The Taming of the Shrew

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Act 2 Scene 1

Katherina demands to know which suitor her sister favours, but Bianca protests that she is not in love with any of them. The various suitors arrive – Gremio with Lucentio (as Cambio), Petruchio with Hortensio (now disguised as a musician called Licio), and Tranio (as Lucentio). Petruchio surprises Baptista with his desire to marry Katherina. Baptista sends the supposed tutors in to see his daughters. Hortensio soon re-emerges, injured: Katherina has broken his lute over his head, and Petruchio, impressed by her feistiness, is even more keen to meet her. 

  1. Enter Katherina and Bianca with her hands tied.

  2. Bianca:

    Good sister, wrong me not, nor wrong yourself,
    To make a bondmaid and a slave of me.
    That I disdain. But, for these other gauds,
    Unbind my hands, I’ll pull them off myself.
    Yea, all my raiment, to my petticoat,
    Or what you will command me will I do,
    So well I know my duty to my elders.

  3. Katherina:

    Of all thy suitors here I charge thee tell
    Whom thou lov’st best. See thou dissemble not.

  4. Bianca:

    Believe me, sister, of all the men alive
    I never yet beheld that special face
    Which I could fancy more than any other.

  5. Katherina:

    Minion thou liest. Is’t not Hortensio?

  6. Bianca:

    If you affect him sister, here I swear
    I’ll plead for you myself, but you shall have him.

  7. Katherina:

    O then belike you fancy riches more,
    You will have Gremio to keep you fair.

  8. Bianca:

    Is it for him you do envy me so?
    Nay then you jest, and now I well perceive
    You have but jested with me all this while.
    I prithee sister Kate, untie my hands.

  9. Katherina:

    If that be jest, then all the rest was so.

  10. Katherina hits Bianca, as Baptista enters.

  11. Baptista:

    Why how now dame ! Whence grows this insolence?
    [Untying Bianca’s hands.]
    Bianca, stand aside.—Poor girl, she weeps!
    [To Bianca.]
    Go ply thy needle, meddle not with her.
    [To Katherina.]
    For shame, thou hilding of a devilish spirit,
    Why dost thou wrong her that did ne’er wrong thee?
    When did she cross thee with a bitter word?

  12. Katherina:

    Her silence flouts me, and I’ll be revenged!
    She runs at Bianca.

  13. Baptista:

    What, in my sight?
    [He parts them.]
    Bianca, get thee in.
    Bianca exits.

  14. Katherina:

    What, will you not suffer me? Nay, now I see
    She is your treasure, she must have a husband,
    I must dance barefoot on her wedding day,
    And, for your love to her, lead apes in hell.
    Talk not to me! I will go sit and weep
    Till I can find occasion of revenge.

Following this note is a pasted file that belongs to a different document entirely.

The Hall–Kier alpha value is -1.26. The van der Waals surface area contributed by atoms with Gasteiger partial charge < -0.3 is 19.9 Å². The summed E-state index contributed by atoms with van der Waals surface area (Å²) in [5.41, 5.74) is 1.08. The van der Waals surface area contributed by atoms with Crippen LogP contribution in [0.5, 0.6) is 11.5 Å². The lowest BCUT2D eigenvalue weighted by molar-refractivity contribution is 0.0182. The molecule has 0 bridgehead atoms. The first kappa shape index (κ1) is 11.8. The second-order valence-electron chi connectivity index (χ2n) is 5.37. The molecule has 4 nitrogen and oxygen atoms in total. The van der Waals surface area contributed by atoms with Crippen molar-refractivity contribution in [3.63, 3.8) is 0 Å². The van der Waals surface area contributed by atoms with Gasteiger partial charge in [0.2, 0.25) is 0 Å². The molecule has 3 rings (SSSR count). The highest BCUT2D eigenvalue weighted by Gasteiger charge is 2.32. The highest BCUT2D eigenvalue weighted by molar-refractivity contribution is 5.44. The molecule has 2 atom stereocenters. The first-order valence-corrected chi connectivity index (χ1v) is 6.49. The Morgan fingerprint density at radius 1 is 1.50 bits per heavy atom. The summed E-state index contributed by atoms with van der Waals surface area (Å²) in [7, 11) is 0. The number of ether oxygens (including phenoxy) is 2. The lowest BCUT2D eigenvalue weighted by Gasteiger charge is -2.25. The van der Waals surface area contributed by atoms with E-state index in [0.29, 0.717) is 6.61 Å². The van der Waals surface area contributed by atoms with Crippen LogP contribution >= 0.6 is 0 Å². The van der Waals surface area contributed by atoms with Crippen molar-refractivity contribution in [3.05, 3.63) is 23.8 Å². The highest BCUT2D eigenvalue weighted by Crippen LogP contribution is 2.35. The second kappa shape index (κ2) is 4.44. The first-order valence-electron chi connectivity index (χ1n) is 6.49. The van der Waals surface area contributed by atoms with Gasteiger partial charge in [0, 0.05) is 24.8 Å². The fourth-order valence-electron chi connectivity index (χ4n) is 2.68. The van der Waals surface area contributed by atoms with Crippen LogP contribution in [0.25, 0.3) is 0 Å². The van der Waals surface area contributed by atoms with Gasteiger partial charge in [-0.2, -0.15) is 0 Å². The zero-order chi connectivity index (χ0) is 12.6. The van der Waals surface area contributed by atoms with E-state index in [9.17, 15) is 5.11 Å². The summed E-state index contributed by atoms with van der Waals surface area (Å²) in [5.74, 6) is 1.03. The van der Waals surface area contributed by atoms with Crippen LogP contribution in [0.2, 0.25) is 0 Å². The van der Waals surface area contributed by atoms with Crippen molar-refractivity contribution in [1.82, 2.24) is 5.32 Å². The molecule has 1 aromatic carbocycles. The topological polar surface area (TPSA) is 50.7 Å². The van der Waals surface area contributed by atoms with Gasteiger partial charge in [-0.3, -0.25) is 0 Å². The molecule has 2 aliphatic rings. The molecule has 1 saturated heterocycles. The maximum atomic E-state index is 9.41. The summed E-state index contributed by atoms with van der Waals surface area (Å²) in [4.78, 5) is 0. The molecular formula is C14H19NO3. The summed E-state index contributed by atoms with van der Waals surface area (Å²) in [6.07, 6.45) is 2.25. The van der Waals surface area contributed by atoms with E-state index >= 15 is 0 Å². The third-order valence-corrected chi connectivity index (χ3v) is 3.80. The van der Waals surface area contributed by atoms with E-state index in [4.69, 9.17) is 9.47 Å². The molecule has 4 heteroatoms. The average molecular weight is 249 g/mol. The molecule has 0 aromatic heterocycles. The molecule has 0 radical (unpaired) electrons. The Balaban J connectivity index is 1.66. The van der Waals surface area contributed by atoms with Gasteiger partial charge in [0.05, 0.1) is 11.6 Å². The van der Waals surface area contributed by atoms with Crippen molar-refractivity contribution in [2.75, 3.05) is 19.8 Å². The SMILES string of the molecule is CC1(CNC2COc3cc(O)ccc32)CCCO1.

[She exits.]

  15. Baptista:

    Was ever gentleman thus grieved as I?
    But who comes here?

  16. Enter Gremio, Cambio (Lucentio disguised and wearing a poor man’s clothes), Petruchio with Litio (Hortensio disguised as a teacher) and Tranio (disguised as Lucentio).

  17. Gremio:

    Good morrow, neighbour Baptista.

  18. Baptista:

    Good morrow, neighbour Gremio. — God save you, gentlemen.

  19. Petruchio:

    And you good sir. Pray, have you not a daughter
    Called Katherina, fair and virtuous?

  20. Baptista:

    I have a daughter, sir, called Katherina.

  21. Gremio:

    [To Petruchio.]
    You are too blunt. Go to it orderly.

  22. Petruchio:

    You wrong me Signior Gremio, give me leave. —
    I am a gentleman of Verona, sir,
    That hearing of her beauty and her wit,
    Her affability and bashful modesty,
    Her wondrous qualities and mild behaviour,
    Am bold to show myself a forward guest
    Within your house, to make mine eye the witness
    Of that report which I so oft have heard.
    And, for an entrance to my entertainment,
    I do present you with a man of mine,
    Cunning in music and the mathematics,
    To instruct her fully in those sciences,
    Whereof I know she is not ignorant.
    Accept of him, or else you do me wrong.
    [Litio (Hortensio) stands forward and bows to Baptista.]
    His name is Litio, born in Mantua.

  23. Baptista:

    Y’are welcome sir, and he for your good sake.
    But for my daughter Katherine, this I know,
    She is not for your turn, the more my grief.

  24. Petruchio:

    I see you do not mean to part with her,
    Or else you like not of my company.

  25. Baptista:

    Mistake me not, I speak but as I find.
    Whence are you, sir? What may I call your name?

  26. Petruchio:

    Petruchio is my name, Antonio’s son,